Blues as Protest
Prisoners at Cummins State Farm, Arkansas who were recorded by John Lomax in 1934, where he later recorded "I Don't Do Nobody Nothin" sung by C.W. "Preacher" Smith (A.K.A. Rev. Nathanial Hawkins) in 1939. Select the link for more information and a larger image.
American Indian and Native Alaskan Song
This essay is from the introduction to songs and dances from Many Nations: A Library of Congress Resource Guide for the Study of Indian and Alaska Native Peoples of the United States, p. 266. See the full citation under Resources below.
Greek American Song
Sophia Bilides and Mike Gregian performing Smyreika songs at the Library of Congress, August 24, 2011. Not pictured, Mal Barsamian.
Scottish American Song
Scotland occupies the northern third of the island of Great Britain. Despite entering into a political union with England in the early eighteenth century, the continued existence of separate Scottish legal, educational, and religious institutions from the rest of the United Kingdom have contributed to the ongoing distinctiveness of an indigenous Scottish culture and national identity, which extends to the region's vocal music.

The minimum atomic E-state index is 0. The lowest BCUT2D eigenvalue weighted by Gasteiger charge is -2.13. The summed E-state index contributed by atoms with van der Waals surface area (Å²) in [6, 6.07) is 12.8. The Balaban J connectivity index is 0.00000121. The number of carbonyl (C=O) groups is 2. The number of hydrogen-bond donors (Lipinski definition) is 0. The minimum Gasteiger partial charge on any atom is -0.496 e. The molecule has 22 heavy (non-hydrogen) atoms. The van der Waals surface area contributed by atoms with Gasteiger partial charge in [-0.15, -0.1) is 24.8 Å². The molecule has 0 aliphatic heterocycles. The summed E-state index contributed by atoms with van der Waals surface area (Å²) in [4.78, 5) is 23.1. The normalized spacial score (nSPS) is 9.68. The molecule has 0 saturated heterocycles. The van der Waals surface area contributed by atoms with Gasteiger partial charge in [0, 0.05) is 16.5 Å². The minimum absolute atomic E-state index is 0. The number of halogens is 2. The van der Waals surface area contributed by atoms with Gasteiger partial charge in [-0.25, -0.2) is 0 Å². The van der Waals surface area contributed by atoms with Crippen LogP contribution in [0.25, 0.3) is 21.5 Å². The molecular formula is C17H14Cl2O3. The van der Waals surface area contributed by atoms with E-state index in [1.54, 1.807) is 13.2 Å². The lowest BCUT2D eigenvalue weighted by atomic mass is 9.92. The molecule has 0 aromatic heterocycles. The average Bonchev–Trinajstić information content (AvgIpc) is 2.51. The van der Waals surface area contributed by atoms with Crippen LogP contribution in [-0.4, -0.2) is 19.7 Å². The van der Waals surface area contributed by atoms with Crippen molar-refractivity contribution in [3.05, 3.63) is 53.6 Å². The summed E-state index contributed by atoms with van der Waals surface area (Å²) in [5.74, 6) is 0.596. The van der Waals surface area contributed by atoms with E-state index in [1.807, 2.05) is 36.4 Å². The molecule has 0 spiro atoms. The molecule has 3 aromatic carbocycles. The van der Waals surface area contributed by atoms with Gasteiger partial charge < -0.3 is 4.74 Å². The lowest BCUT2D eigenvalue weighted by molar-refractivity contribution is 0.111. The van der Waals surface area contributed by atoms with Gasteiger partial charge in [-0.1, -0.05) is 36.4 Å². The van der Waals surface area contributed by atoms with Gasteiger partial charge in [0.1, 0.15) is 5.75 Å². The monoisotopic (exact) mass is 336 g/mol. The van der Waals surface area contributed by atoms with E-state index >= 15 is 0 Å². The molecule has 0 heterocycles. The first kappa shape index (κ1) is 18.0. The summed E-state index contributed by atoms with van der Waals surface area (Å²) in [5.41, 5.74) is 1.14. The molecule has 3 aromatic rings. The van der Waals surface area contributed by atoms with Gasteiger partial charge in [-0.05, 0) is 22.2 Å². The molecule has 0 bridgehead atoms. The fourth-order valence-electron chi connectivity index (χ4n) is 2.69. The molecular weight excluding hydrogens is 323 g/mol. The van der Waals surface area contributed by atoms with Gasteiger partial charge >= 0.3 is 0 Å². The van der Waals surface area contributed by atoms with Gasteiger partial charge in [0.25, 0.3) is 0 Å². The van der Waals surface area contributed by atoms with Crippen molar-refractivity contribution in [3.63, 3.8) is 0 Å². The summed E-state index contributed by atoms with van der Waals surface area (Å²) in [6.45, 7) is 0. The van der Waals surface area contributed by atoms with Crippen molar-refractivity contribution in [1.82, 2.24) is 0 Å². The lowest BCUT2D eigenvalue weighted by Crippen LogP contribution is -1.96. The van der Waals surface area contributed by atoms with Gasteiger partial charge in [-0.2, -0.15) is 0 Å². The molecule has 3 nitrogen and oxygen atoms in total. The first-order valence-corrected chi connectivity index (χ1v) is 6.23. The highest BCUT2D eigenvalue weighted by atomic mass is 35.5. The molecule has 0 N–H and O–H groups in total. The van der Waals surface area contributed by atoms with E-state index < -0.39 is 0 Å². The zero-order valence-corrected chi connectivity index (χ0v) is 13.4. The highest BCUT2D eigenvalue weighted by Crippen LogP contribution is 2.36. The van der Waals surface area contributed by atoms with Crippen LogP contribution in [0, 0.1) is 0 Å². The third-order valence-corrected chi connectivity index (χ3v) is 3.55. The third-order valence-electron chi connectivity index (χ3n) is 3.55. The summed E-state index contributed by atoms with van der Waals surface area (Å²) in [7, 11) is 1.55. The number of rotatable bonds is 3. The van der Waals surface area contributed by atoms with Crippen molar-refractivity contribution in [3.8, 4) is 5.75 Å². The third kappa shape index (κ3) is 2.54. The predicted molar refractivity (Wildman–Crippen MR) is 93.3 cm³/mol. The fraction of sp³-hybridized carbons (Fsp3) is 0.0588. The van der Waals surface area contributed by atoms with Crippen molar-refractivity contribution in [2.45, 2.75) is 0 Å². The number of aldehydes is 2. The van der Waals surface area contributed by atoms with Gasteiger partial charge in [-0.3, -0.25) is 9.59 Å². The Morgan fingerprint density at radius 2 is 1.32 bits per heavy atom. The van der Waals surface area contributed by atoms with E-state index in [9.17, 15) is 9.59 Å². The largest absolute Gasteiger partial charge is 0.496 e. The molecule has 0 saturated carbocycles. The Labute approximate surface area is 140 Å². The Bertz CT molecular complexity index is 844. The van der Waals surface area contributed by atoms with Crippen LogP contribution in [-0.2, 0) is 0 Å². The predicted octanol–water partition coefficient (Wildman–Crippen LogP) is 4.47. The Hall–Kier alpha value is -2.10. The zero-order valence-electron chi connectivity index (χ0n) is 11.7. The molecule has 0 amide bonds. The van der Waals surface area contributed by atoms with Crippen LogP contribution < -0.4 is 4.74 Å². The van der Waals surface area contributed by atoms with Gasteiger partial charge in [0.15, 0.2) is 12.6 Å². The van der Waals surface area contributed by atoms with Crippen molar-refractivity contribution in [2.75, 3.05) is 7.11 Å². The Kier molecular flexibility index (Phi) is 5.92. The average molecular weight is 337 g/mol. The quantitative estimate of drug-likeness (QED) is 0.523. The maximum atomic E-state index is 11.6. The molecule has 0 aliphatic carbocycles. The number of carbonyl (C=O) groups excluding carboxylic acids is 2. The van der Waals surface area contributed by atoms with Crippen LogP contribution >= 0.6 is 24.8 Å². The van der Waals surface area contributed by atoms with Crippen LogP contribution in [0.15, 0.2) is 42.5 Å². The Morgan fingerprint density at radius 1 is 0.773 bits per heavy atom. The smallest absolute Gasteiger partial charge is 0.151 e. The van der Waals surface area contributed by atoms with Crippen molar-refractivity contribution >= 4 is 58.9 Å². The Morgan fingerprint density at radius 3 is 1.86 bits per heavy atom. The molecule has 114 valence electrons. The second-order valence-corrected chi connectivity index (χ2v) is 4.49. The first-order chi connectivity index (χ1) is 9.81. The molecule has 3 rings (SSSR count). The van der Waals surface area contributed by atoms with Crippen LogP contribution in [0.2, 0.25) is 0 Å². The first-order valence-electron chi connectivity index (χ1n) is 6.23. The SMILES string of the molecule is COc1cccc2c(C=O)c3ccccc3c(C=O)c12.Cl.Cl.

Armenian American Song
Mary Goshtigian with oud. Part of a group of field materials documenting Mary and Hartop Goshtigian performing Armenian and Armeno-Turkish songs and music on April 17, 1939, collected by Sidney Robertson Cowell in Fresno, California.
Italian American Song
The Italian American population numbers more than fourteen million through the fourth generation. The largest wave of immigrants (around four million) arrived in the United States at the end of the nineteenth and start of the twentieth century. The majority hailed from the largely overpopulated and poor central and southern parts of Italy, where the populace had been impoverished by centuries of foreign misrule,...
Bahamian American Song
Poet James Weldon Johnson, who, with his brother, composer J. Rosamund Johnson, wrote the civil rights song, "Lift Ev'ry Voice and Sing."  The brothers were born in Florida to an American father, James Johnson, and Helen Louise Dillet, a native of Nassau, Bahamas. Portrait by Carl Van Vechten, 1932.